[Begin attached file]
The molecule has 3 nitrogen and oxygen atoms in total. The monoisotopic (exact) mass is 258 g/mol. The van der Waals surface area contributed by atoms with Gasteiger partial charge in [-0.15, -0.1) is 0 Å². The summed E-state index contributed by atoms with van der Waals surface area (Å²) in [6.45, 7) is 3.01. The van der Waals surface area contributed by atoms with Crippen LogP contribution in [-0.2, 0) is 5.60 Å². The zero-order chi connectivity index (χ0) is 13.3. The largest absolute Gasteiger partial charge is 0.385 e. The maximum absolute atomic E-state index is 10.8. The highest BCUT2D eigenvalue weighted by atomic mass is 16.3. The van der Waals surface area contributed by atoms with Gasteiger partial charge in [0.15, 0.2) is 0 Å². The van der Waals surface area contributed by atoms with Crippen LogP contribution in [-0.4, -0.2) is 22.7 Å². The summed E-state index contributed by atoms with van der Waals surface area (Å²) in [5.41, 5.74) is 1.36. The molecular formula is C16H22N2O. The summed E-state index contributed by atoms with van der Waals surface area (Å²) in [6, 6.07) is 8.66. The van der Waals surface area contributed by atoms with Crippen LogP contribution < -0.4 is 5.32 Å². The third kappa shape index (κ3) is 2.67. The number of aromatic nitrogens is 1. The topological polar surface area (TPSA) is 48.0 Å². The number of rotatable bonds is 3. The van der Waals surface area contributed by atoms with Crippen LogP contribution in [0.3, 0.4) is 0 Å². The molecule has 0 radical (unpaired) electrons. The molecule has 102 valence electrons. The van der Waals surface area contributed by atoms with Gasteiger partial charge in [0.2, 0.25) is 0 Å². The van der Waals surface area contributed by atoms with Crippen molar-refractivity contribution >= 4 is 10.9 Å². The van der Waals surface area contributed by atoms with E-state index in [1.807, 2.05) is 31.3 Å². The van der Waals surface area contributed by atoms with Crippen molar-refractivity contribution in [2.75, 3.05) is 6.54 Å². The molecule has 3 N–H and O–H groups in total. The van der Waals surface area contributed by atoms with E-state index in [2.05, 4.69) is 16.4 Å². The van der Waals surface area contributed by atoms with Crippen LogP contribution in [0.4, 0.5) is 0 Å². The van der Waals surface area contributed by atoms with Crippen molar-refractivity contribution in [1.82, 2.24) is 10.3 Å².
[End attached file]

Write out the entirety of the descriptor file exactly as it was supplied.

The molecule has 3 nitrogen and oxygen atoms in total. The monoisotopic (exact) mass is 258 g/mol. The van der Waals surface area contributed by atoms with Gasteiger partial charge in [-0.15, -0.1) is 0 Å². The summed E-state index contributed by atoms with van der Waals surface area (Å²) in [6.45, 7) is 3.01. The van der Waals surface area contributed by atoms with Crippen LogP contribution in [-0.2, 0) is 5.60 Å². The zero-order chi connectivity index (χ0) is 13.3. The largest absolute Gasteiger partial charge is 0.385 e. The maximum absolute atomic E-state index is 10.8. The highest BCUT2D eigenvalue weighted by atomic mass is 16.3. The van der Waals surface area contributed by atoms with Gasteiger partial charge in [0.15, 0.2) is 0 Å². The van der Waals surface area contributed by atoms with Crippen LogP contribution in [-0.4, -0.2) is 22.7 Å². The summed E-state index contributed by atoms with van der Waals surface area (Å²) in [5.41, 5.74) is 1.36. The molecular formula is C16H22N2O. The summed E-state index contributed by atoms with van der Waals surface area (Å²) in [6, 6.07) is 8.66. The van der Waals surface area contributed by atoms with Crippen LogP contribution < -0.4 is 5.32 Å². The third kappa shape index (κ3) is 2.67. The number of aromatic nitrogens is 1. The topological polar surface area (TPSA) is 48.0 Å². The number of rotatable bonds is 3. The van der Waals surface area contributed by atoms with Crippen LogP contribution in [0.3, 0.4) is 0 Å². The molecule has 0 radical (unpaired) electrons. The molecule has 102 valence electrons. The van der Waals surface area contributed by atoms with Gasteiger partial charge in [0.2, 0.25) is 0 Å². The van der Waals surface area contributed by atoms with Crippen molar-refractivity contribution >= 4 is 10.9 Å². The van der Waals surface area contributed by atoms with E-state index in [1.807, 2.05) is 31.3 Å². The van der Waals surface area contributed by atoms with Crippen molar-refractivity contribution in [2.75, 3.05) is 6.54 Å². The molecule has 3 N–H and O–H groups in total. The van der Waals surface area contributed by atoms with E-state index in [2.05, 4.69) is 16.4 Å². The van der Waals surface area contributed by atoms with Crippen LogP contribution in [0.4, 0.5) is 0 Å². The van der Waals surface area contributed by atoms with Crippen molar-refractivity contribution in [1.82, 2.24) is 10.3 Å².